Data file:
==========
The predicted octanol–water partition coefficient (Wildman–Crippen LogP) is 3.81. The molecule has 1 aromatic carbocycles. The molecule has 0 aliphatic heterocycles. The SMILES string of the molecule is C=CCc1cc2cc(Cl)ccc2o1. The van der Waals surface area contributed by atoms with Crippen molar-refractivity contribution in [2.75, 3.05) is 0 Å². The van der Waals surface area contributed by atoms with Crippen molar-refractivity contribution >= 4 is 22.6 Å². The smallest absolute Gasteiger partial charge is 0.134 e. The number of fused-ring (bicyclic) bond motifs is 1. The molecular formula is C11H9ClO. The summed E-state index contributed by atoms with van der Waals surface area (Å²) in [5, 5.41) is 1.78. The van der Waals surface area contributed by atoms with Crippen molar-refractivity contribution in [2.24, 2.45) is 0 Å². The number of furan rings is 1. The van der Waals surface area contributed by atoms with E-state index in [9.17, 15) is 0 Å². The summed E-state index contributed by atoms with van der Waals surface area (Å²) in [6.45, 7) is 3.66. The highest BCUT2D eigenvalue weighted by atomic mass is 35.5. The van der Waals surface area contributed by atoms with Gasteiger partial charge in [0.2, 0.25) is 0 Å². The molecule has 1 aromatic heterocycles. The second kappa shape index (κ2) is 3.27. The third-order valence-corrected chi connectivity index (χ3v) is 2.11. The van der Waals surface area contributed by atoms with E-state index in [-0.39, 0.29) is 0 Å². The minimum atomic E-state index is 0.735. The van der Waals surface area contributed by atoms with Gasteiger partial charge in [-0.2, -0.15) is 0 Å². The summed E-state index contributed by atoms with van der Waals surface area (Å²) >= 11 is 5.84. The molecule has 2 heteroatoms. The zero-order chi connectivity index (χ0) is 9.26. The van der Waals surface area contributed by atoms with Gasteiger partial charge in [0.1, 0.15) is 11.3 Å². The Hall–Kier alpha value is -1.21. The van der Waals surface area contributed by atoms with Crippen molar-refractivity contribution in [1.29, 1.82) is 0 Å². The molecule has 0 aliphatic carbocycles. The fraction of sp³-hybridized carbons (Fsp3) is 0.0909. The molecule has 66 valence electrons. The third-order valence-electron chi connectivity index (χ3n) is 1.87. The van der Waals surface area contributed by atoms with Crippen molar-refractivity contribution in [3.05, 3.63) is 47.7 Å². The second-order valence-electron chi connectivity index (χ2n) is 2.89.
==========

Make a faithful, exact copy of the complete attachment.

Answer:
The predicted octanol–water partition coefficient (Wildman–Crippen LogP) is 3.81. The molecule has 1 aromatic carbocycles. The molecule has 0 aliphatic heterocycles. The SMILES string of the molecule is C=CCc1cc2cc(Cl)ccc2o1. The van der Waals surface area contributed by atoms with Crippen molar-refractivity contribution in [2.75, 3.05) is 0 Å². The van der Waals surface area contributed by atoms with Crippen molar-refractivity contribution >= 4 is 22.6 Å². The smallest absolute Gasteiger partial charge is 0.134 e. The number of fused-ring (bicyclic) bond motifs is 1. The molecular formula is C11H9ClO. The summed E-state index contributed by atoms with van der Waals surface area (Å²) in [5, 5.41) is 1.78. The van der Waals surface area contributed by atoms with Crippen molar-refractivity contribution in [2.24, 2.45) is 0 Å². The number of furan rings is 1. The van der Waals surface area contributed by atoms with E-state index in [9.17, 15) is 0 Å². The summed E-state index contributed by atoms with van der Waals surface area (Å²) in [6.45, 7) is 3.66. The highest BCUT2D eigenvalue weighted by atomic mass is 35.5. The van der Waals surface area contributed by atoms with Gasteiger partial charge in [0.2, 0.25) is 0 Å². The molecule has 1 aromatic heterocycles. The second kappa shape index (κ2) is 3.27. The third-order valence-corrected chi connectivity index (χ3v) is 2.11. The van der Waals surface area contributed by atoms with E-state index in [-0.39, 0.29) is 0 Å². The minimum atomic E-state index is 0.735. The van der Waals surface area contributed by atoms with Gasteiger partial charge in [-0.2, -0.15) is 0 Å². The summed E-state index contributed by atoms with van der Waals surface area (Å²) >= 11 is 5.84. The molecule has 2 heteroatoms. The zero-order chi connectivity index (χ0) is 9.26. The van der Waals surface area contributed by atoms with Gasteiger partial charge in [0.1, 0.15) is 11.3 Å². The Hall–Kier alpha value is -1.21. The van der Waals surface area contributed by atoms with Crippen molar-refractivity contribution in [1.29, 1.82) is 0 Å². The molecule has 0 aliphatic carbocycles. The fraction of sp³-hybridized carbons (Fsp3) is 0.0909. The molecule has 66 valence electrons. The third-order valence-electron chi connectivity index (χ3n) is 1.87. The van der Waals surface area contributed by atoms with Crippen molar-refractivity contribution in [3.05, 3.63) is 47.7 Å². The second-order valence-electron chi connectivity index (χ2n) is 2.89.